NPS Discovers Nearly 250-Year-Old Musket Balls from ‘Shot Heard Round the World’  

CONCORD, Mass. – National Park Service archeologists working at Minute Man National Historical Park recently discovered five musket balls that were fired during the world-changing event known as “The Shot Heard Round the World” on April 19, 1775, according to a press release from the Minute Man Park.

Early analysis of the 18th-century musket balls indicates they were fired by colonial militia members at British forces during the North Bridge fight. The North Bridge battle site in Concord, Massachusetts, is a key location within Minute Man NHP and marks the moment when provincial militia leaders ordered members to fire upon their own government’s soldiers for the first time. The event was later termed “The Shot Heard Round the World” by Ralph Waldo Emerson in his 1837 Concord Hymn because it immediately escalated an already boiling conflict between colonial rebels and British forces. 

The musket balls were discovered by archeologists conducting compliance activities in preparation for the park’s Great American Outdoors Act project. The musket balls were found in an area where, according to contemporary accounts, British soldiers formed up to resist the river crossing. Further analysis of the musket balls indicates that each one was fired from the opposite side of the river and not dropped during the process of reloading. 

“It’s incredible that we can stand here and hold what amounts to just a few seconds of history that changed the world almost 250 years ago,” said Minute Man Park Ranger and historic weapons specialist Jarrad Fuoss. “These musket balls can be considered collectively as ‘The Shot Heard Round the World,’ and it is incredible that they have survived this long. It is also a poignant reminder that we are all stewards of this battlefield and are here to preserve and protect our shared history.”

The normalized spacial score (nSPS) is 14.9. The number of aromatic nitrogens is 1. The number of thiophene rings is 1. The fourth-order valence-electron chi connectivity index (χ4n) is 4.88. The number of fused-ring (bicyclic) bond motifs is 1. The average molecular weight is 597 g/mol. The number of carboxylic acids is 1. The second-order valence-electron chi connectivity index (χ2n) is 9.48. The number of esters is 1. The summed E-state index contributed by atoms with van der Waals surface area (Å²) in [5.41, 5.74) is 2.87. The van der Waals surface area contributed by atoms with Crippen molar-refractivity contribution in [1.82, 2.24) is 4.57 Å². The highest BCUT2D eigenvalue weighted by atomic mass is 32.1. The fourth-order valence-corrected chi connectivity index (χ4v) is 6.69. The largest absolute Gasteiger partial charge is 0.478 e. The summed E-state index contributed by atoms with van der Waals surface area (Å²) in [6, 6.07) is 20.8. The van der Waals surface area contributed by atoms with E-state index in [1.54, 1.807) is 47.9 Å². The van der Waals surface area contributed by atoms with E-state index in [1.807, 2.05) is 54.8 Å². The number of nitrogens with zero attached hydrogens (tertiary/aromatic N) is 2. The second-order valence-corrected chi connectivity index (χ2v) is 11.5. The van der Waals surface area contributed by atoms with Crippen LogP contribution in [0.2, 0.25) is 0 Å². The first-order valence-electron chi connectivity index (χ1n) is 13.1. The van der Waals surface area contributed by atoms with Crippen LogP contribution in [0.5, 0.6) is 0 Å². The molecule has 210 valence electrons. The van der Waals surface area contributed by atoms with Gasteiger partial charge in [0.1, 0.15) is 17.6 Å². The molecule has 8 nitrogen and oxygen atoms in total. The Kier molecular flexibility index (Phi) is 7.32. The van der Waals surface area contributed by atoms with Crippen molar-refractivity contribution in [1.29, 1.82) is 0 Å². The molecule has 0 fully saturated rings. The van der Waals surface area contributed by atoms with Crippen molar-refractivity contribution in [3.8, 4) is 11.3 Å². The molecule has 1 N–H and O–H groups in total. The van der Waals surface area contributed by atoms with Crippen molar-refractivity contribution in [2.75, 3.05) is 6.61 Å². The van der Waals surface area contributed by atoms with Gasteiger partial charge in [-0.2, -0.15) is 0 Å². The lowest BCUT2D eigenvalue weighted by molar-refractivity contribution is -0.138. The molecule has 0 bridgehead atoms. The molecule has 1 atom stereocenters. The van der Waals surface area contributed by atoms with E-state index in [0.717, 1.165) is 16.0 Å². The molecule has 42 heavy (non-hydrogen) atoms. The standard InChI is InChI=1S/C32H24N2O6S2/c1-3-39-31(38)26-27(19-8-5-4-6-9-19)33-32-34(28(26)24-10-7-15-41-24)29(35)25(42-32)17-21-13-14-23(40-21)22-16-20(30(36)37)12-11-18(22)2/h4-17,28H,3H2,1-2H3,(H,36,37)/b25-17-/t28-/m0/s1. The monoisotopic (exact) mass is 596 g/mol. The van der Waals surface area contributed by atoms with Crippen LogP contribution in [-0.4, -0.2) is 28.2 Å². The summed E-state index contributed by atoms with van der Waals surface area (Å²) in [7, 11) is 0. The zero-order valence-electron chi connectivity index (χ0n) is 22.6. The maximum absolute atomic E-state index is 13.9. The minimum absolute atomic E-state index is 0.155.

Visitors can view the musket balls and learn more about “The Shot Heard Round the World” at Minute Man NHP on Saturday, July 13, during the park’s Archeology Day events: 

North Bridge Visitor Center (174 Liberty Street in Concord) 

  • 10 a.m. to 4:30 p.m. — Members of the public can view the musket balls on display at the North Bridge Visitor Center. Visitors can talk to park curators about the musket balls and the science behind preserving them. 
  • 2:30 p.m. — “North Bridge Battle Walk”: Visitors can join park rangers for an interactive walking tour tracing the footsteps and the archaeology of those who fought at the North Bridge on April 19, 1775. 

Minute Man Visitor Center (210 North Great Road in Lincoln) 

  • 11:00 a.m. — “Investigating Hallowed Ground: Battlefield Archeology at Minute Man National Historical Park,” with Joel Dukes, NPS Northeast Region Archeology Program.  
  • 1:00 p.m. — “Arms, Ammunition, and Archaeology: A Scientific Look at April 19, 1775,” with Joel Bohy, director of Historic Arms & Militaria at Blackstone Valley Auctions. 

The event is co-sponsored by Friends of Minute Man National Park.